Assess the Effectiveness of the Criminal Justice System When Dealing with Young Offenders.

1063 Words5 Pages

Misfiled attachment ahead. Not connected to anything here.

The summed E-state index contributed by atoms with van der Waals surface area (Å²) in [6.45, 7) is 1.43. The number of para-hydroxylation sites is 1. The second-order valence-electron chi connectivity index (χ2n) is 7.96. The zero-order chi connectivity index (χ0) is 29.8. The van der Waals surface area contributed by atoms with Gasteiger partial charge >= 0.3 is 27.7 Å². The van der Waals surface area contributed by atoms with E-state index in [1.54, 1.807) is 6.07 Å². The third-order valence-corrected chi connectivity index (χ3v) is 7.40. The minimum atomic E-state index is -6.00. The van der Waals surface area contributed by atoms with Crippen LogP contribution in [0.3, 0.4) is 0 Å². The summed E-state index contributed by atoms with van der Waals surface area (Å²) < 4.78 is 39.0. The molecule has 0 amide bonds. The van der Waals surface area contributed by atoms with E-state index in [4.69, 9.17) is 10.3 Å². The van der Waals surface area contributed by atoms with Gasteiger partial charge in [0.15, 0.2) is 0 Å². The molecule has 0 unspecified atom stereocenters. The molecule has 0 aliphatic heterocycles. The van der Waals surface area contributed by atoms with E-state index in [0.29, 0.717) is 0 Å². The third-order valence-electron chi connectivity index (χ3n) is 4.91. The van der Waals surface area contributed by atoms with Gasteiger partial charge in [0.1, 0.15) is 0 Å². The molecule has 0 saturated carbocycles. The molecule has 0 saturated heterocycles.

The criminal justice system when dealing with young offenders is a controversial issue in the society and the Juvenile Justice System attempt to seek a balance through a combination of both the welfare and the justice model; striving to approach young offenders in the fairest and most suitable manner. In a recent research, the NSW Commission for Children and Young People rate suggests that there are twice more juvenile offenders than adults and are increasing towards 2005 and onwards. The juvenile justice suggests the possible various factors for these offences include: poor parental supervision, drug and alcohol abuse, homelessness, negative peer association, poor personal and social skills, or difficulties in school or employment. The magistrate attempts to generally use the welfare model when dealing with minor crimes such as shoplifting as the causes of crime can relate to different factors such as the young offenders’ social and psychological factors or their state of economy. The criminal justice system has an obligation to protect children and young people from different causes of crime and assists in their rehabilitation from recidivism. The magistrate also deals the case with the justice model to promote ‘zero tolerance’ to offenders of any age in order to emphasise punishment and deterrence over rehabilitation. Nevertheless, the criminal justice system approach young offenders with the legal principal of ‘doli incapax’ because the juvenile justice system presumes that children are incapable of having a criminal intent thus children under the age of 10 cannot be held legally responsible for their actions and cannot be guilty of an offence. The UN Convention on the Rights of the Child is the most recent international law relating to children’s right. Article 41 (3) (a) encourages establishment in all countries’ laws of a minimum age below which
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